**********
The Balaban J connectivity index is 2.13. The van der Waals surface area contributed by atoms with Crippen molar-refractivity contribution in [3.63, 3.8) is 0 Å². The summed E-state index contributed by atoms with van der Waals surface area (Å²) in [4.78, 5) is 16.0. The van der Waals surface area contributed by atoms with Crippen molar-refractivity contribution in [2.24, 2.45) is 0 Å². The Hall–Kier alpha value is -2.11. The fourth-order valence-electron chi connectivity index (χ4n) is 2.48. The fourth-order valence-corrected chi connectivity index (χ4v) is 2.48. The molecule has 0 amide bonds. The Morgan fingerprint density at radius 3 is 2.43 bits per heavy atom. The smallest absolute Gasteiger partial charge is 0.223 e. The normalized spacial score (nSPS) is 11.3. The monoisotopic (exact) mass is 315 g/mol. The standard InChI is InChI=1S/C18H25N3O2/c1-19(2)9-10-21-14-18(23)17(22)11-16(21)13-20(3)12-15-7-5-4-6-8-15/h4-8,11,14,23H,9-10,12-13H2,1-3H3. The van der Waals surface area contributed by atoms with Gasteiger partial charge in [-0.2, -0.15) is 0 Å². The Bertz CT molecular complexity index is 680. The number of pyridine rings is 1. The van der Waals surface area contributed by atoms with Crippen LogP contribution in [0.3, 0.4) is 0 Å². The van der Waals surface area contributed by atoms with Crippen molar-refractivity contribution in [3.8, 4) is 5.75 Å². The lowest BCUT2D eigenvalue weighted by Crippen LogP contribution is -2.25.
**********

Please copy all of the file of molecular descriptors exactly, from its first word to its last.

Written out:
The Balaban J connectivity index is 2.13. The van der Waals surface area contributed by atoms with Crippen molar-refractivity contribution in [3.63, 3.8) is 0 Å². The summed E-state index contributed by atoms with van der Waals surface area (Å²) in [4.78, 5) is 16.0. The van der Waals surface area contributed by atoms with Crippen molar-refractivity contribution in [2.24, 2.45) is 0 Å². The Hall–Kier alpha value is -2.11. The fourth-order valence-electron chi connectivity index (χ4n) is 2.48. The fourth-order valence-corrected chi connectivity index (χ4v) is 2.48. The molecule has 0 amide bonds. The Morgan fingerprint density at radius 3 is 2.43 bits per heavy atom. The smallest absolute Gasteiger partial charge is 0.223 e. The normalized spacial score (nSPS) is 11.3. The monoisotopic (exact) mass is 315 g/mol. The standard InChI is InChI=1S/C18H25N3O2/c1-19(2)9-10-21-14-18(23)17(22)11-16(21)13-20(3)12-15-7-5-4-6-8-15/h4-8,11,14,23H,9-10,12-13H2,1-3H3. The van der Waals surface area contributed by atoms with Gasteiger partial charge in [-0.2, -0.15) is 0 Å². The Bertz CT molecular complexity index is 680. The number of pyridine rings is 1. The van der Waals surface area contributed by atoms with Crippen LogP contribution in [0.3, 0.4) is 0 Å². The van der Waals surface area contributed by atoms with Crippen molar-refractivity contribution in [3.8, 4) is 5.75 Å². The lowest BCUT2D eigenvalue weighted by Crippen LogP contribution is -2.25.